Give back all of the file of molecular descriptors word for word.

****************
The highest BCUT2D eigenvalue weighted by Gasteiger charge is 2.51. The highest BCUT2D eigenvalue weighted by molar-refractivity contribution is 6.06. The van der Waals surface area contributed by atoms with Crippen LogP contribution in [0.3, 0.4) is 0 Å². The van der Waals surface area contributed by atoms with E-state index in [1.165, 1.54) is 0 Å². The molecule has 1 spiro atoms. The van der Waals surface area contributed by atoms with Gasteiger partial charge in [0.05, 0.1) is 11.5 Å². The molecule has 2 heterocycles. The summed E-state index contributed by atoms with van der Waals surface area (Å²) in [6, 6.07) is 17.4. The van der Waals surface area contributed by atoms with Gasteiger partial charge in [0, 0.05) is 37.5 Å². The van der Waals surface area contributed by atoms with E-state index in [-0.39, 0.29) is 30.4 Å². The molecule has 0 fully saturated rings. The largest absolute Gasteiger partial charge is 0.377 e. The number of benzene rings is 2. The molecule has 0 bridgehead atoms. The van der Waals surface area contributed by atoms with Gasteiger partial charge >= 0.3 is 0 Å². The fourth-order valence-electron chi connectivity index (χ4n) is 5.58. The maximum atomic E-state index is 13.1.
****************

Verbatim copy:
The highest BCUT2D eigenvalue weighted by Gasteiger charge is 2.51. The highest BCUT2D eigenvalue weighted by molar-refractivity contribution is 6.06. The van der Waals surface area contributed by atoms with Crippen LogP contribution in [0.3, 0.4) is 0 Å². The van der Waals surface area contributed by atoms with E-state index in [1.165, 1.54) is 0 Å². The molecule has 1 spiro atoms. The van der Waals surface area contributed by atoms with Gasteiger partial charge in [0.05, 0.1) is 11.5 Å². The molecule has 2 heterocycles. The summed E-state index contributed by atoms with van der Waals surface area (Å²) in [6, 6.07) is 17.4. The van der Waals surface area contributed by atoms with Gasteiger partial charge in [0, 0.05) is 37.5 Å². The van der Waals surface area contributed by atoms with E-state index in [-0.39, 0.29) is 30.4 Å². The molecule has 0 fully saturated rings. The largest absolute Gasteiger partial charge is 0.377 e. The number of benzene rings is 2. The molecule has 0 bridgehead atoms. The van der Waals surface area contributed by atoms with Gasteiger partial charge >= 0.3 is 0 Å². The fourth-order valence-electron chi connectivity index (χ4n) is 5.58. The maximum atomic E-state index is 13.1.